Gazans Call to End Rafah Border Suffering! — Article by Shahd Abu Salamah on Global Voices online org

"In Gaza, all our dreams end at the Rafah Border." Designed by Mohammed Abdulrahman. Shared on Twitter by @AlaaAlShokri

“In Gaza, all our dreams end at the Rafah Border.” Designed by Mohammed Abdulrahman. Shared on Twitter by @AlaaAlShokri

Dreams were made and crushed at the Rafah Border crossing, between Egypt and Gaza, Palestine, which has been bolted shut by the Egyptian authorities following the ouster of former Egyptian president Mohammed Morsi. As a result of the closure, Palestinian students cannot travel abroad to their universities outside Gaza, and remain stranded at the Rafah crossing, which is the main crossing for 1.7 million Palestinians of the Gaza Strip due to the Israeli blockade.

The Rafah crossing was opened on Wednesday and Thursday [18-19 September, 2013] for a brief period of time. On Wednesday, 333 passengers crossed; another 557 passengers entered Egypt through the crossing on Thursday. Overall, there were 1200 passengers waiting for a passage on those two days, according to the official page for news of the Rafah crossing, with hundreds of Palestinian students still waiting for permission to cross.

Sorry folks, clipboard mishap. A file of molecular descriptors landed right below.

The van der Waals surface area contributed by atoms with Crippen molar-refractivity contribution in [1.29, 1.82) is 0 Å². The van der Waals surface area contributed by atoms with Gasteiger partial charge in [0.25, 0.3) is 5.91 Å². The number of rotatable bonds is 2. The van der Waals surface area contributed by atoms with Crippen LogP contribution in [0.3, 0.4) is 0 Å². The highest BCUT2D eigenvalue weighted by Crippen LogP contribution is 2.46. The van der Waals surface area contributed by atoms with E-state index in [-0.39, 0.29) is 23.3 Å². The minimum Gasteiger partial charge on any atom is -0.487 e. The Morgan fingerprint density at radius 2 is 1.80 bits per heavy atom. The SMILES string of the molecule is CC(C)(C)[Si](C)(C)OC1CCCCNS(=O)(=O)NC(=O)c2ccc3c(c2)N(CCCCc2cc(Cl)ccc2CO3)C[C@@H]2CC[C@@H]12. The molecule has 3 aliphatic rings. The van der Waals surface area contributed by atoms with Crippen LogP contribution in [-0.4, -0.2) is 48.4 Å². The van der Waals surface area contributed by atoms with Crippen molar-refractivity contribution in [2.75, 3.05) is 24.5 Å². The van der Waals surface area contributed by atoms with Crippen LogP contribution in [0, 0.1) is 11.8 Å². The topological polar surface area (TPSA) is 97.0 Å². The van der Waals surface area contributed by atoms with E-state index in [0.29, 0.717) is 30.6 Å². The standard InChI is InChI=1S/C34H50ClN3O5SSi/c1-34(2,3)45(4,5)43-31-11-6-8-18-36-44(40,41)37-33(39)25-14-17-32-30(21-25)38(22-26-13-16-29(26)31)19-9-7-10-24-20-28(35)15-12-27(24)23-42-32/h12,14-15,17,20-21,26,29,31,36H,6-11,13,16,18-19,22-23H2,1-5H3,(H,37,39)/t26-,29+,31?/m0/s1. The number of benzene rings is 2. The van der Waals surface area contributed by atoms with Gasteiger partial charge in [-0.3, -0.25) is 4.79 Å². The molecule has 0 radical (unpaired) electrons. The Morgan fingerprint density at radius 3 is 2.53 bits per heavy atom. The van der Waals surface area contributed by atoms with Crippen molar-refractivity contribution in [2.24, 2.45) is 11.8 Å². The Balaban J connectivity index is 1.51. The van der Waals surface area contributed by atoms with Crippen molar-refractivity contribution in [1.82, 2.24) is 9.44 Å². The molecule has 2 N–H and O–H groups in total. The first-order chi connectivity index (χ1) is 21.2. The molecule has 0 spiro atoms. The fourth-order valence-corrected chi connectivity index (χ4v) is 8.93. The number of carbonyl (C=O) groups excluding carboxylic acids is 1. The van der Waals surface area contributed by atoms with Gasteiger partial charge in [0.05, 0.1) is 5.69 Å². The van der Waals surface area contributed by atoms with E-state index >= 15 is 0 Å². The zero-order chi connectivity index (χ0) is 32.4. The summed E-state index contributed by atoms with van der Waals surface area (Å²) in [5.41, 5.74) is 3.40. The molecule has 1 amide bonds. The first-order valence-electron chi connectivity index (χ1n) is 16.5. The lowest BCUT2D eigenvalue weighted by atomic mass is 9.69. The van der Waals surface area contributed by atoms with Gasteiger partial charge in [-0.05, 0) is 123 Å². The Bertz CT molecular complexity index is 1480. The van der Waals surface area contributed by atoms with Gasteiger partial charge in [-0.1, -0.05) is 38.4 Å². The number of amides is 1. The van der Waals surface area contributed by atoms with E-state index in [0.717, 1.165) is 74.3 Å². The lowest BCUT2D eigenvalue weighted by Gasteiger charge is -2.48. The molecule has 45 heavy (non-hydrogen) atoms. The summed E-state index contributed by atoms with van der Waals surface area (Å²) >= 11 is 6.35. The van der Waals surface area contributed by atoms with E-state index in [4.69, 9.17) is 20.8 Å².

On Wednesday (September 18), a group of Palestinan students held a sit-in, demanding to open the crossing so that they can attend their missed lectures and exams. Many are still stranded at the border.

Among them is Shahd Abu Salamah, who blogs her ordeal. Abu Salamah, who studies in Turkey, tweets:

Dear #RafahBorder crossing, you’ve left me out of energy to do anything, out of relief, always anxious, sleepless. Set me free! Let me out.

On her blog, she explains:

I have tried many times to write about my experience at the closed Rafah border crossing with Egypt that has left thousands of people in Gaza stranded. Every time I start, a deep sigh comes over me. Shortly after I feel paralyzed, and finish by tearing apart my draft. I have never found it this difficult to write about a personal experience. No words can capture all the suffering and pain our people in Gaza deal with collectively under this suffocating, inhumane Israeli-Egyptian siege.

As I write, I am supposed to be somewhere in the sky, among the clouds, flying to Istanbul to begin my graduate studies. But I could not catch my flight, as I am still trapped in the besieged Gaza Strip, sitting in darkness during the power cuts caused by fuel crisis, trying to squeeze out my thoughts during what is left of my laptop’s charge.

(…)

Read more on Global Voices online org

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